LONDON—London’s emission rules are about to become stricter as older cars face a higher daily charge upon entering central London.
The mayor of London, Sadiq Khan, has called the city’s air a public health crisis and is enforcing the new rules in order to lower nitrogen oxide emissions and fine particulate matter, both of which can be toxic to human health.
Beginning on April 8, 2019, it will cost some motorists 24 pounds ($31) to enter central London.
But some said the mayor’s method of taxing motorists in hopes of improving air quality doesn’t add up and are concerned that the new regulations could drive many small companies out of business.
What Is the Ultra-Low Emission Zone?
It’s been billed by the mayor as “the tightest emission standard adopted in the world.”
In April, drivers of older, noncompliant cars, vans, and motorcycles will pay 12.50 pounds ($16) every day, on top of the already existing 11.50 pounds ($15) congestion charge to drive in the Ultra-Low Emission Zone (ULEZ).
It covers the same area as the existing Congestion Charge Zone.
It will typically affect diesel cars registered before September 2015 and petrol cars registered before 2005.
Buses, coaches, and trucks that don’t meet the emission standards will be charged 100 pounds ($130) per day to enter the zone. The charge applies 24 hours a day, 365 days a year.
It will replace the already existing toxicity charge, a 10 pounds ($13) daily charge, which was introduced to the capital in October 2017.
Some vehicles such as black cabs that have new emission standards are exempt. Uber cars are not exempt from the scheme.
Emergency service vehicles are not exempt either, but they won’t be charged if they are entering the zone during an emergency, a spokesperson from Transport for London said. He added that they are helping emergency services upgrade their fleet.
By 2021, the Ultra-Low Emission Zone will expand to the North and South Circulars, which are roads that ring the majority of the city.
The mayor said the air in London leads to thousands of premature deaths in the capital each year.
Pauline Castres from the British Lung Foundation said the charge is a price worth paying for people’s health.
“NO2 levels are harmful but they are also illegal, and we should have met NO2 levels back in 2010. So I think the objective of the ULEZ is really to reduce levels so they are below the legal limit,” said Castres.
“The emergency here is really to make sure we have less-polluting cars on the roads. These [newer] diesel cars are not perfect but they are a bit less polluting,” she said. “It’s part of the solution.”
Castres noted that fine particulate matter—particles invisible to the human eye that can accumulate in the lungs and be harmful to humans—can come from a variety of sources.
“They are emitted by a wide range of sources so you have industrial emissions, construction sites, also brake and tire wear on the roads, and wood burning stoves as well,” she said.
Khan predicted a 45-percent fall in harmful emissions after enforcing the charge.
Under the last Labour government, diesel cars were promoted as being environmentally friendly with lower CO2 emissions, but those cars have since been found to have high nitrogen oxide emissions.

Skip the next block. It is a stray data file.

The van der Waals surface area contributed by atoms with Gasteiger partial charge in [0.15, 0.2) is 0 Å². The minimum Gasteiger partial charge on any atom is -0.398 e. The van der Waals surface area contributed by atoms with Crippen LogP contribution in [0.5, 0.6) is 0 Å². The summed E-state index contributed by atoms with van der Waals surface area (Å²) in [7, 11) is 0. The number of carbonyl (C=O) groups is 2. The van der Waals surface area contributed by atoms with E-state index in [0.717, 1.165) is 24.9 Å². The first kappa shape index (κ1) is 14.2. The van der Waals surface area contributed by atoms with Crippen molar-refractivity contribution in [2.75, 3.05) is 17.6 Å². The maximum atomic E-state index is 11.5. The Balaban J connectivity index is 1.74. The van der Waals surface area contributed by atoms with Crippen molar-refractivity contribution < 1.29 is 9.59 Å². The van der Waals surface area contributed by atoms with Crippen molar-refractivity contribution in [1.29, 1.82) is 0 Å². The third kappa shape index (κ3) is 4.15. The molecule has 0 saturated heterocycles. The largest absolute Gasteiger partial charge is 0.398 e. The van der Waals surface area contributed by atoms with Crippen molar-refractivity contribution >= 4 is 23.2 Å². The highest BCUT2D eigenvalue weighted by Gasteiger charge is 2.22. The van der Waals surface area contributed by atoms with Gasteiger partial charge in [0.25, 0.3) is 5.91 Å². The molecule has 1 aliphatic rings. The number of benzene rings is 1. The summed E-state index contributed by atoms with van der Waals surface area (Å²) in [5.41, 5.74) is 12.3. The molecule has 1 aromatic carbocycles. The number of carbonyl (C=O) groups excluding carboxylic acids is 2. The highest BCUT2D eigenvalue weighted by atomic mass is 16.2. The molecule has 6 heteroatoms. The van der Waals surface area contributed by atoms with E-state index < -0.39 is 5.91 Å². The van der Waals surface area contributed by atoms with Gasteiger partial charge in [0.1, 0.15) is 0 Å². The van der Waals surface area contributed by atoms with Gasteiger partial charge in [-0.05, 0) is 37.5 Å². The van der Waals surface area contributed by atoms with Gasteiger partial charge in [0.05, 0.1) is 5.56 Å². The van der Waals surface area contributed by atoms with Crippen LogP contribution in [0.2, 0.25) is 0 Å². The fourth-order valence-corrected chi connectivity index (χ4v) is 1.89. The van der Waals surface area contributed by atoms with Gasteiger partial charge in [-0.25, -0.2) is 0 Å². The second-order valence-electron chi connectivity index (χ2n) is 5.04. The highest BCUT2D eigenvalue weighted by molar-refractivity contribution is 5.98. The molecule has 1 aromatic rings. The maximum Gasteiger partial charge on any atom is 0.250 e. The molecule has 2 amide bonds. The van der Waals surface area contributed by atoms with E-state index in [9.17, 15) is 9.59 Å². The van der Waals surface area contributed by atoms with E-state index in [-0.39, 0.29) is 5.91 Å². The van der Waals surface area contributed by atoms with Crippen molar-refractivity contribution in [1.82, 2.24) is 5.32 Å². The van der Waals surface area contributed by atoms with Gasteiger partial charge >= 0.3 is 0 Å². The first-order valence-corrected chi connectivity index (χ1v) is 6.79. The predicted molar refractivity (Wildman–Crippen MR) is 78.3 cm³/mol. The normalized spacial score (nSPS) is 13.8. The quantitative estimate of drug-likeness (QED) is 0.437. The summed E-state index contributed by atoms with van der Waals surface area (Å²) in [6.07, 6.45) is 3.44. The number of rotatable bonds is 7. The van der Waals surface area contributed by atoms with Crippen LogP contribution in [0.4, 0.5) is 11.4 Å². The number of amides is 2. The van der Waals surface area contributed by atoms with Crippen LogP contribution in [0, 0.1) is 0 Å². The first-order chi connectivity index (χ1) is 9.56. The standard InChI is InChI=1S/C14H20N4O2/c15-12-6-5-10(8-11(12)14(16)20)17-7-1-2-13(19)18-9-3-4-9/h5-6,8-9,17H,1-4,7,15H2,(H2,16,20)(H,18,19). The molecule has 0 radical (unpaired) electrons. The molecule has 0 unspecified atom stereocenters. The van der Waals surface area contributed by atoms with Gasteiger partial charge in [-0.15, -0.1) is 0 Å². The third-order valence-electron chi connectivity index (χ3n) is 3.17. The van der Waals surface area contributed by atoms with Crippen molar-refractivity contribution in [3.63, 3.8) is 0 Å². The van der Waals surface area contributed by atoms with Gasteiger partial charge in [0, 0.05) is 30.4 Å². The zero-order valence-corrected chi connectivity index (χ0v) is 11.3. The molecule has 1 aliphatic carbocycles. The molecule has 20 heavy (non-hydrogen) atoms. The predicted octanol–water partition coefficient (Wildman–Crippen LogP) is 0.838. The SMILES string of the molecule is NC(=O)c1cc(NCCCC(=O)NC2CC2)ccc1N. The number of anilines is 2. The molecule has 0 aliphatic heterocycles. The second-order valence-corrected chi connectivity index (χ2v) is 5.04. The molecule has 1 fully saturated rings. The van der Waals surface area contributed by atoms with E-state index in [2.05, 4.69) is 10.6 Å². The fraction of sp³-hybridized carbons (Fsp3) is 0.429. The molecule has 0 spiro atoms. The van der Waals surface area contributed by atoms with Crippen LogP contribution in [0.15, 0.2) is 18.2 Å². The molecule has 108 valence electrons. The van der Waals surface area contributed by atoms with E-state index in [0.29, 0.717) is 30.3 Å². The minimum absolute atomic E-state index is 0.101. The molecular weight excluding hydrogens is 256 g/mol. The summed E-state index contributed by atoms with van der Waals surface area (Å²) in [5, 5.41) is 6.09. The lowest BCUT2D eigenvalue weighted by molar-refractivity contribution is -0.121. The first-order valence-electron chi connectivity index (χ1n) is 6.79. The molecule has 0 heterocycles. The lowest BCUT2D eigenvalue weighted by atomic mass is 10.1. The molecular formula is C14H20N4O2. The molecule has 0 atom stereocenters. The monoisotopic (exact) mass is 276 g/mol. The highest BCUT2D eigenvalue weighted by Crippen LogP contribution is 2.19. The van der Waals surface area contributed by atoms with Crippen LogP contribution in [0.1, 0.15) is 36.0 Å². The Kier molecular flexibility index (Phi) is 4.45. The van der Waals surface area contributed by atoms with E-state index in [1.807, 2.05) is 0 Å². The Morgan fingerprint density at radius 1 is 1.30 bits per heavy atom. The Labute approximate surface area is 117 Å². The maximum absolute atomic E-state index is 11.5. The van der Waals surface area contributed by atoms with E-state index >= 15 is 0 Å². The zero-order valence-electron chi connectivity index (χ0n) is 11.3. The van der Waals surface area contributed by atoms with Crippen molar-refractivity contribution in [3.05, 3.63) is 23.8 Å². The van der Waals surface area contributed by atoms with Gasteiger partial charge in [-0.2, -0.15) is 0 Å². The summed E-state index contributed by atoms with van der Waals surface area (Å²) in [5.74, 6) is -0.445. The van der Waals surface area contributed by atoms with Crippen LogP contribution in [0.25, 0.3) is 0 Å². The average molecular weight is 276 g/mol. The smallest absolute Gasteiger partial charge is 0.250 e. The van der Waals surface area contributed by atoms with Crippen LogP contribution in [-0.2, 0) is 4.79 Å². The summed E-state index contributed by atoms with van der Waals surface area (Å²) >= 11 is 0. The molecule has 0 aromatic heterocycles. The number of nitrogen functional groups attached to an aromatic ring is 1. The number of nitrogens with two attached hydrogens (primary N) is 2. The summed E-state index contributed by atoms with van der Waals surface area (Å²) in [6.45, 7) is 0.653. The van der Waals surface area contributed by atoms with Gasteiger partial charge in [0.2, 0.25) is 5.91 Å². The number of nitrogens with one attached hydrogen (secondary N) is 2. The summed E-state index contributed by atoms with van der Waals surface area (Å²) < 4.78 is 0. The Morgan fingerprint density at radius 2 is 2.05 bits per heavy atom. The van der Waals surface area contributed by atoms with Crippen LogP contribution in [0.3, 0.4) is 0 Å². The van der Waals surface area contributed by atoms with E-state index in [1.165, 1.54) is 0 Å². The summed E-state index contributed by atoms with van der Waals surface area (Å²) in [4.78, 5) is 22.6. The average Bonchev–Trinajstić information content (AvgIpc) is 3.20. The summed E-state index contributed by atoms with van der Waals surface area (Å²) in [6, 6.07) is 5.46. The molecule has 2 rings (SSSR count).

“It’s the older diesel cars that the previous Labour government was ironically pushing everyone to buy at the turn of the century, these are the cars that are going to be most adversely impacted,” said leader of the Conservatives in the London Assembly, Gareth Bacon.
He added, “The business implications could be very shocking. For a start, the market in second-hand vehicles could be completely destroyed, but also it means that poorer people are going to have less access to transport.”
He described the charge as Khan’s “poll tax,” in reference to a flat rate tax introduced by Margaret Thatcher in 1989, a policy which contributed to her downfall as a leader.
Driven Out of Business
Sarah King of The Federation of Small Businesses said many businesses are concerned about the impact the daily charge will have on their trade. Small businesses make up 99.2 percent of all businesses in London.
“The cost of bringing those vehicles into London. If it’s a lorry, it’s about a hundred pounds a day, weekly coming into London, that’s going to be 700 pounds a week extra to their business cost.
“Many of the smaller businesses are trying to compete with their larger competitors, and it could actually drive many out of business; obviously we don’t want to see that,” she said.
Small businesses are calling for more time, and ask for a three-month transition period to find alternative vehicles, before they start getting charged.
They also ask for a 12-month transition period for those who have a leases that run up to April 2020, which was the Ultra-Low Emission Zone’s original launch date.
In December 2018, the mayor announced a scrappage scheme for vans to help small business owners switch to less polluting cars.
‘You’ll Notice Us’
Co-founder of Fair Fuel UK, Howard Cox, described the scheme as “naive.”
“We all want clean air. Every single driver wants clean air for their families. Don’t think that just by taxing them off the planet that will improve our air quality, it simply won’t,” he said.
“People who drive a very old car, they can’t afford to buy a brand new clean car. Even a Honda C90, those little motorbikes, they’re going to be charged for this.”
He added, “They can only push us so far, and if they continue, certainly if they put up fuel duty, and they continue on this approach with the Ultra-Low Emission Zone, we’ll be looking at much more—I wouldn’t say violent protests—but I’ll say, you’ll notice us.”